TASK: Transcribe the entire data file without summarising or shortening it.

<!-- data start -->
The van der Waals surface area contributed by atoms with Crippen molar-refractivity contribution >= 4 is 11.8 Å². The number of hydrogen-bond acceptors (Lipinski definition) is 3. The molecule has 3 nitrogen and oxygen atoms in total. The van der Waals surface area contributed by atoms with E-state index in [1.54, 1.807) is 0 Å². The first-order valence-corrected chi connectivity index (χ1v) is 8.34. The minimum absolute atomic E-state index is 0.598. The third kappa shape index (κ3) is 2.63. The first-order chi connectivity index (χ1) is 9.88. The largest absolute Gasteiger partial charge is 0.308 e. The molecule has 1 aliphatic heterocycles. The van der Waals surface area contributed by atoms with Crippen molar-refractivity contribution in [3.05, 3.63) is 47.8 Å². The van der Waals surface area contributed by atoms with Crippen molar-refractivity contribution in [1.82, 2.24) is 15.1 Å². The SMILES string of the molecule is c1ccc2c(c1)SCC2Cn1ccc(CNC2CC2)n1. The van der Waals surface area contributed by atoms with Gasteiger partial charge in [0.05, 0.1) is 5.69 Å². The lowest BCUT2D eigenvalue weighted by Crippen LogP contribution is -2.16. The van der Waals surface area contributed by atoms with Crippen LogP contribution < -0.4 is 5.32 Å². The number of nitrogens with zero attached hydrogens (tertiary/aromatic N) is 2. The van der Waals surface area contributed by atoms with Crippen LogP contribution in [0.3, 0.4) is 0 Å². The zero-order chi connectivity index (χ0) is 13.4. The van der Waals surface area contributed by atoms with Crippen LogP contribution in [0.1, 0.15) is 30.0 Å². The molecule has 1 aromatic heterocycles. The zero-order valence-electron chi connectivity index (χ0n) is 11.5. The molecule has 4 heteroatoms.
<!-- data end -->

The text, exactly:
The van der Waals surface area contributed by atoms with Crippen molar-refractivity contribution >= 4 is 11.8 Å². The number of hydrogen-bond acceptors (Lipinski definition) is 3. The molecule has 3 nitrogen and oxygen atoms in total. The van der Waals surface area contributed by atoms with E-state index in [1.54, 1.807) is 0 Å². The first-order valence-corrected chi connectivity index (χ1v) is 8.34. The minimum absolute atomic E-state index is 0.598. The third kappa shape index (κ3) is 2.63. The first-order chi connectivity index (χ1) is 9.88. The largest absolute Gasteiger partial charge is 0.308 e. The molecule has 1 aliphatic heterocycles. The van der Waals surface area contributed by atoms with Crippen molar-refractivity contribution in [3.05, 3.63) is 47.8 Å². The van der Waals surface area contributed by atoms with Crippen molar-refractivity contribution in [1.82, 2.24) is 15.1 Å². The SMILES string of the molecule is c1ccc2c(c1)SCC2Cn1ccc(CNC2CC2)n1. The van der Waals surface area contributed by atoms with Gasteiger partial charge in [0.05, 0.1) is 5.69 Å². The lowest BCUT2D eigenvalue weighted by Crippen LogP contribution is -2.16. The van der Waals surface area contributed by atoms with Crippen LogP contribution < -0.4 is 5.32 Å². The number of nitrogens with zero attached hydrogens (tertiary/aromatic N) is 2. The van der Waals surface area contributed by atoms with Crippen LogP contribution in [0.3, 0.4) is 0 Å². The zero-order chi connectivity index (χ0) is 13.4. The van der Waals surface area contributed by atoms with Crippen LogP contribution in [0.1, 0.15) is 30.0 Å². The molecule has 1 aromatic heterocycles. The zero-order valence-electron chi connectivity index (χ0n) is 11.5. The molecule has 4 heteroatoms.